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Volume over venom - 68%

autothrall, December 29th, 2011

An album like The Obsidian Plains always throws me for a loop, for while I didn't get a wealth of enjoyment from the music itself, I have a very healthy respect for what the band is doing. Wolvhammer is a Minnesota quartet which ably proves that blackened sludge need not be some wholly tortured, sluggish mess that forces a listener to mercilessly snort laced cocaine while tearing out his/her own ears and eyeballs. Granted, that's precisely what some adherents to the genre desire to experience, and thus we have acts like Eyehategod and Ramesses to dispose of them, but Wolvhammer is far more forward in incorporating its punk and hardcore influences, and in asserting a genuine, brighter sense of melody into the fury of their desolate existence.

In short: variation. If you've no interest in this genre outside of slovenly, spirit sucking noise, then The Obsidian Plains might not be the album you're looking for. It's slightly better produced and less impenetrable than last year's debut Black Marketeers of World War III, but they still incorporate a solid range of tempos into the track list that hold the listener's attention far more than some 45 minute harrowing stoner crawl might. "The Gleaming" morphs from wide open, muddy melodic sludge to punk-injected raw black metal and then into a moderately thrashing breakdown while the highly distorted bass glues it all into a singular, sobering expression. That said, I was more the into songs with fattened grooves that channeled a bit of Hellhammer like "Bones of the Pious" with its tremolo black breaks or "A Defiled Aesthetic" which alternates a Scandinavian dissonance with seething hardcore anger. "Shadowhorn" is perhaps the darkest and most memorable of these cuts, with mesmeric clean chanting cast like a shadow beneath the churning propulsion, and I also liked some of the warmer, melodic sludge in "The Sentinels".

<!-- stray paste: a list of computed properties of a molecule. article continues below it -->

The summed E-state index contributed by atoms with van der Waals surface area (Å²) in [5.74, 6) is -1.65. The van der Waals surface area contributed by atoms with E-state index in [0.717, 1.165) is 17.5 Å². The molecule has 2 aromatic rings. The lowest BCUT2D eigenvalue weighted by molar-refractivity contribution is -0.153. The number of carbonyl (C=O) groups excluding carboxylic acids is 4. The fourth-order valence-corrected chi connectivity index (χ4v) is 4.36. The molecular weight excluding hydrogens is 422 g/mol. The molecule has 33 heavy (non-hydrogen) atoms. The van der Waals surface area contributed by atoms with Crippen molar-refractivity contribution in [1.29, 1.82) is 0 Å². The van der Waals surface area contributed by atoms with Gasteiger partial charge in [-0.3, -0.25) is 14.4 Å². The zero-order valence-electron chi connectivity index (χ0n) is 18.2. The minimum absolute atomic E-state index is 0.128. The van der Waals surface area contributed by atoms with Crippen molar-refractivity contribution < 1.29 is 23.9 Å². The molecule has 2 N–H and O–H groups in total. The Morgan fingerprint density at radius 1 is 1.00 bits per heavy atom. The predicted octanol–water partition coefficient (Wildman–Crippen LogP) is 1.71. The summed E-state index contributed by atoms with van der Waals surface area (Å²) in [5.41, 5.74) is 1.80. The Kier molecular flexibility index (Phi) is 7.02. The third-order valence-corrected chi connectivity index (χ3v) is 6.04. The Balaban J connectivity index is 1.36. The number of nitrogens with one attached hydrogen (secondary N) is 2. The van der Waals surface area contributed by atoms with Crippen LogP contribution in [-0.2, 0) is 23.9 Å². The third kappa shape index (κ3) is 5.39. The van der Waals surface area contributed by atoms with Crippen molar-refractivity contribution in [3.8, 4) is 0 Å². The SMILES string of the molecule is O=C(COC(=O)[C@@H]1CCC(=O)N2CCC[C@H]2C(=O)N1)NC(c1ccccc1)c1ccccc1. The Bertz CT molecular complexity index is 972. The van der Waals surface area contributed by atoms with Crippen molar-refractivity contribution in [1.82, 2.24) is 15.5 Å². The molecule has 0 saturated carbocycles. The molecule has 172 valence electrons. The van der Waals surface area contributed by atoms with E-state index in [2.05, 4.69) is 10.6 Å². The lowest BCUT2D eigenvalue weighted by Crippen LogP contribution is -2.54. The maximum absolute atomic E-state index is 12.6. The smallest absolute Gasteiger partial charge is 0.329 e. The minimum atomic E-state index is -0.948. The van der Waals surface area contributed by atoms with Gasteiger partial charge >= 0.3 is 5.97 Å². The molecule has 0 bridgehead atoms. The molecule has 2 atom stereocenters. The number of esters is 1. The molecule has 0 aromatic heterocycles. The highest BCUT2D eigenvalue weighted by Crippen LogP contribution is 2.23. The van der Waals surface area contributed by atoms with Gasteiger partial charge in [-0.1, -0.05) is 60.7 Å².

Unfortunately, even the best written songs on this sophomore suffer from a bit of filler, and one could probably count the truly engaging guitar riffs on one hand. Left or right, your choice. The black, spacious vocals of Adam Clemans have a grisly sneer to them which sounds more than adequate to the mix and material, yet there's nothing particularly catchy about his phrasing or intonation which would drive you bonkers like Eyehategod or Iron Monkey used to do. The guitars, or at least the rhythms are very often predictable and familiar feeling, and I wish they'd made more use of the feedback and noise that permeates "Ghosts in the Water", because that actually added breadth to what otherwise follows a fairly obvious path. The Obsidian Plains is a loud and heavy record, but not heavy in terms of menace or vitriol, just the volume, so I'd like to hear some more wicked sounding note progressions mixed in with the more consonant choices.

Overall, Wolvhammer manifests the impression here of emerging from some third shift stint at a meat packing facility in the winter, red and tired eyes thrust out into the sun and in desperate need of coffee. Enormous sounding, but more blunt and spacious than abrasive. I admire them for crafting music that's a little harder to pin down in terms of its precise classification, but not all of the tunes here are created equal and too few of them really endure in the memory, nor does the work as a whole. Wanted to like this a bit more than I actually did.

-autothrall
http://www.fromthedustreturned.com